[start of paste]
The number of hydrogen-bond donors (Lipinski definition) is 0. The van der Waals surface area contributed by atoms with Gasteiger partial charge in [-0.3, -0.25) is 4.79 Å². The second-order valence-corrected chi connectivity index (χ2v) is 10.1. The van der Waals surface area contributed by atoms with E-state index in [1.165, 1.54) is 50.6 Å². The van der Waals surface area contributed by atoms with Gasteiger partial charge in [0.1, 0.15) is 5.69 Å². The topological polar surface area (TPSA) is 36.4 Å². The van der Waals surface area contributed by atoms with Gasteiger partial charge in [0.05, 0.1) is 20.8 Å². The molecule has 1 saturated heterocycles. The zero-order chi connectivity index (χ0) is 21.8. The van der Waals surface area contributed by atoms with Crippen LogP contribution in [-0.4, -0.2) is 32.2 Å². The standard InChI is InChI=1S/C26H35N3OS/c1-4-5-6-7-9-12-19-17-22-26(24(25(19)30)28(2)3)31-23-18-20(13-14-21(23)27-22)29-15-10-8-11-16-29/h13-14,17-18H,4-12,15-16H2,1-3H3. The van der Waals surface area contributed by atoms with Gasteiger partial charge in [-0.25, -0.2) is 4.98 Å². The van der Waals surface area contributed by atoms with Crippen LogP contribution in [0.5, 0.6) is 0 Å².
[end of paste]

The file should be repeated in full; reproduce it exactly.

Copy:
The number of hydrogen-bond donors (Lipinski definition) is 0. The van der Waals surface area contributed by atoms with Gasteiger partial charge in [-0.3, -0.25) is 4.79 Å². The second-order valence-corrected chi connectivity index (χ2v) is 10.1. The van der Waals surface area contributed by atoms with E-state index in [1.165, 1.54) is 50.6 Å². The van der Waals surface area contributed by atoms with Gasteiger partial charge in [0.1, 0.15) is 5.69 Å². The topological polar surface area (TPSA) is 36.4 Å². The van der Waals surface area contributed by atoms with Gasteiger partial charge in [0.05, 0.1) is 20.8 Å². The molecule has 1 saturated heterocycles. The zero-order chi connectivity index (χ0) is 21.8. The van der Waals surface area contributed by atoms with Crippen LogP contribution in [-0.4, -0.2) is 32.2 Å². The standard InChI is InChI=1S/C26H35N3OS/c1-4-5-6-7-9-12-19-17-22-26(24(25(19)30)28(2)3)31-23-18-20(13-14-21(23)27-22)29-15-10-8-11-16-29/h13-14,17-18H,4-12,15-16H2,1-3H3. The van der Waals surface area contributed by atoms with Gasteiger partial charge in [-0.25, -0.2) is 4.98 Å². The van der Waals surface area contributed by atoms with Crippen LogP contribution in [0.5, 0.6) is 0 Å².